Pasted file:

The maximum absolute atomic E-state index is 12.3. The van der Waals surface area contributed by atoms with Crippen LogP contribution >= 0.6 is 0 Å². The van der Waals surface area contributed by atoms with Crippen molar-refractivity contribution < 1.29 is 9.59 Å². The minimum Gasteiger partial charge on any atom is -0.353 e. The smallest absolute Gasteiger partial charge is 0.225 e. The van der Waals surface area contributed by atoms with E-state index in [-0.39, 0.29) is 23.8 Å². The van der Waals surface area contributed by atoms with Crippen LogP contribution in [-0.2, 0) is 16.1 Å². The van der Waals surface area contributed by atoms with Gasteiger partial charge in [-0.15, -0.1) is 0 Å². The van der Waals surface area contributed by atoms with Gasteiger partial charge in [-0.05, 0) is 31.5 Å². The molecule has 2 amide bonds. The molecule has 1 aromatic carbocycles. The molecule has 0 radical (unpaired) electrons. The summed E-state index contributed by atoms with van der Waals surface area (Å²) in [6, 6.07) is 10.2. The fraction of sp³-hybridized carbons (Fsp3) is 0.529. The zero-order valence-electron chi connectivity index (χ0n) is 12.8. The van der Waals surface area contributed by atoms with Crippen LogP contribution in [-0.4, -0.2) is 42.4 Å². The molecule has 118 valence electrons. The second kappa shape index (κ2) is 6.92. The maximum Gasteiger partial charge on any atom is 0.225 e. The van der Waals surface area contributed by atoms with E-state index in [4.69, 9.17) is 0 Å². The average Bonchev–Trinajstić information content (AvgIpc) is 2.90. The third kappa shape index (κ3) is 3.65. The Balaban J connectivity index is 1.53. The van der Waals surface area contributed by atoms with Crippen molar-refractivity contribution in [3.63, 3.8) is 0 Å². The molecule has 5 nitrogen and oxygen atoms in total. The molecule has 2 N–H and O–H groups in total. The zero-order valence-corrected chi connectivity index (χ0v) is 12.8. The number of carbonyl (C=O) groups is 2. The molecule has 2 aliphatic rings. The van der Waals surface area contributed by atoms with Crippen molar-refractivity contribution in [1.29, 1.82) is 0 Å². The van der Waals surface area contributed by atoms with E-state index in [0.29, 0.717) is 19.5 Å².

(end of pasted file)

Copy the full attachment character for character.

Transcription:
The maximum absolute atomic E-state index is 12.3. The van der Waals surface area contributed by atoms with Crippen LogP contribution >= 0.6 is 0 Å². The van der Waals surface area contributed by atoms with Crippen molar-refractivity contribution < 1.29 is 9.59 Å². The minimum Gasteiger partial charge on any atom is -0.353 e. The smallest absolute Gasteiger partial charge is 0.225 e. The van der Waals surface area contributed by atoms with E-state index in [-0.39, 0.29) is 23.8 Å². The van der Waals surface area contributed by atoms with Crippen LogP contribution in [-0.2, 0) is 16.1 Å². The van der Waals surface area contributed by atoms with Gasteiger partial charge in [-0.15, -0.1) is 0 Å². The van der Waals surface area contributed by atoms with Gasteiger partial charge in [-0.05, 0) is 31.5 Å². The molecule has 2 amide bonds. The molecule has 1 aromatic carbocycles. The molecule has 0 radical (unpaired) electrons. The summed E-state index contributed by atoms with van der Waals surface area (Å²) in [6, 6.07) is 10.2. The fraction of sp³-hybridized carbons (Fsp3) is 0.529. The zero-order valence-electron chi connectivity index (χ0n) is 12.8. The van der Waals surface area contributed by atoms with Crippen LogP contribution in [-0.4, -0.2) is 42.4 Å². The molecule has 118 valence electrons. The second kappa shape index (κ2) is 6.92. The maximum Gasteiger partial charge on any atom is 0.225 e. The van der Waals surface area contributed by atoms with E-state index in [4.69, 9.17) is 0 Å². The average Bonchev–Trinajstić information content (AvgIpc) is 2.90. The third kappa shape index (κ3) is 3.65. The Balaban J connectivity index is 1.53. The van der Waals surface area contributed by atoms with Crippen molar-refractivity contribution in [3.63, 3.8) is 0 Å². The molecule has 5 nitrogen and oxygen atoms in total. The molecule has 2 N–H and O–H groups in total. The zero-order valence-corrected chi connectivity index (χ0v) is 12.8. The number of carbonyl (C=O) groups is 2. The molecule has 2 aliphatic rings. The van der Waals surface area contributed by atoms with Crippen molar-refractivity contribution in [1.29, 1.82) is 0 Å². The van der Waals surface area contributed by atoms with E-state index in [0.29, 0.717) is 19.5 Å².